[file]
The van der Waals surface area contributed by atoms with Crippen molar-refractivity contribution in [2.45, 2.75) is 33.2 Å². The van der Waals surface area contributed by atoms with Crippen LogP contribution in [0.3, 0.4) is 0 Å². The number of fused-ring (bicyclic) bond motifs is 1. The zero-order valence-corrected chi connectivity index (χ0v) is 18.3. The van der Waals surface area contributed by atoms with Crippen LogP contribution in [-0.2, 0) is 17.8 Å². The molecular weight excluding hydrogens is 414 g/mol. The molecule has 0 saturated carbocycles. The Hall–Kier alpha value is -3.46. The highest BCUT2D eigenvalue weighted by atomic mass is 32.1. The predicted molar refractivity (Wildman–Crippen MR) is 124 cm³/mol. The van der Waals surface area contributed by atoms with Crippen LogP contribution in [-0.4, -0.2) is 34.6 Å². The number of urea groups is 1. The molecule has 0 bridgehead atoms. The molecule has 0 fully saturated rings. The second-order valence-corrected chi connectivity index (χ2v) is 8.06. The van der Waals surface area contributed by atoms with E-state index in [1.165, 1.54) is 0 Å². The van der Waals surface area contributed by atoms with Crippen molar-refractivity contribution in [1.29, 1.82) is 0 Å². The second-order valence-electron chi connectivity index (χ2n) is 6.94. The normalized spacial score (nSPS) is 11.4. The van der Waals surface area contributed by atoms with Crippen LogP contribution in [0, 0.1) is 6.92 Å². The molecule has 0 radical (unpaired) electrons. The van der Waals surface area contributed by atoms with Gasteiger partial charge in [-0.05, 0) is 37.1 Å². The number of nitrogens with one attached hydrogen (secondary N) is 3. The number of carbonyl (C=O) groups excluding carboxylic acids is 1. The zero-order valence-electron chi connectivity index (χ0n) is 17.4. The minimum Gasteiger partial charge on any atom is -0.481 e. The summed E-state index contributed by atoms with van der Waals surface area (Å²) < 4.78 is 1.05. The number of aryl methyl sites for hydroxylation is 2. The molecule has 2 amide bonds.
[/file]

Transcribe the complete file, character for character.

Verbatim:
The van der Waals surface area contributed by atoms with Crippen molar-refractivity contribution in [2.45, 2.75) is 33.2 Å². The van der Waals surface area contributed by atoms with Crippen LogP contribution in [0.3, 0.4) is 0 Å². The number of fused-ring (bicyclic) bond motifs is 1. The zero-order valence-corrected chi connectivity index (χ0v) is 18.3. The van der Waals surface area contributed by atoms with Crippen LogP contribution in [-0.2, 0) is 17.8 Å². The molecular weight excluding hydrogens is 414 g/mol. The molecule has 0 saturated carbocycles. The Hall–Kier alpha value is -3.46. The highest BCUT2D eigenvalue weighted by atomic mass is 32.1. The predicted molar refractivity (Wildman–Crippen MR) is 124 cm³/mol. The van der Waals surface area contributed by atoms with Crippen LogP contribution in [-0.4, -0.2) is 34.6 Å². The number of urea groups is 1. The molecule has 0 bridgehead atoms. The molecule has 0 fully saturated rings. The second-order valence-corrected chi connectivity index (χ2v) is 8.06. The van der Waals surface area contributed by atoms with E-state index in [1.165, 1.54) is 0 Å². The van der Waals surface area contributed by atoms with Crippen molar-refractivity contribution in [1.29, 1.82) is 0 Å². The second-order valence-electron chi connectivity index (χ2n) is 6.94. The normalized spacial score (nSPS) is 11.4. The van der Waals surface area contributed by atoms with Crippen LogP contribution in [0, 0.1) is 6.92 Å². The molecule has 0 radical (unpaired) electrons. The van der Waals surface area contributed by atoms with Gasteiger partial charge in [-0.05, 0) is 37.1 Å². The number of nitrogens with one attached hydrogen (secondary N) is 3. The number of carbonyl (C=O) groups excluding carboxylic acids is 1. The zero-order valence-electron chi connectivity index (χ0n) is 17.4. The minimum Gasteiger partial charge on any atom is -0.481 e. The summed E-state index contributed by atoms with van der Waals surface area (Å²) < 4.78 is 1.05. The number of aryl methyl sites for hydroxylation is 2. The molecule has 2 amide bonds.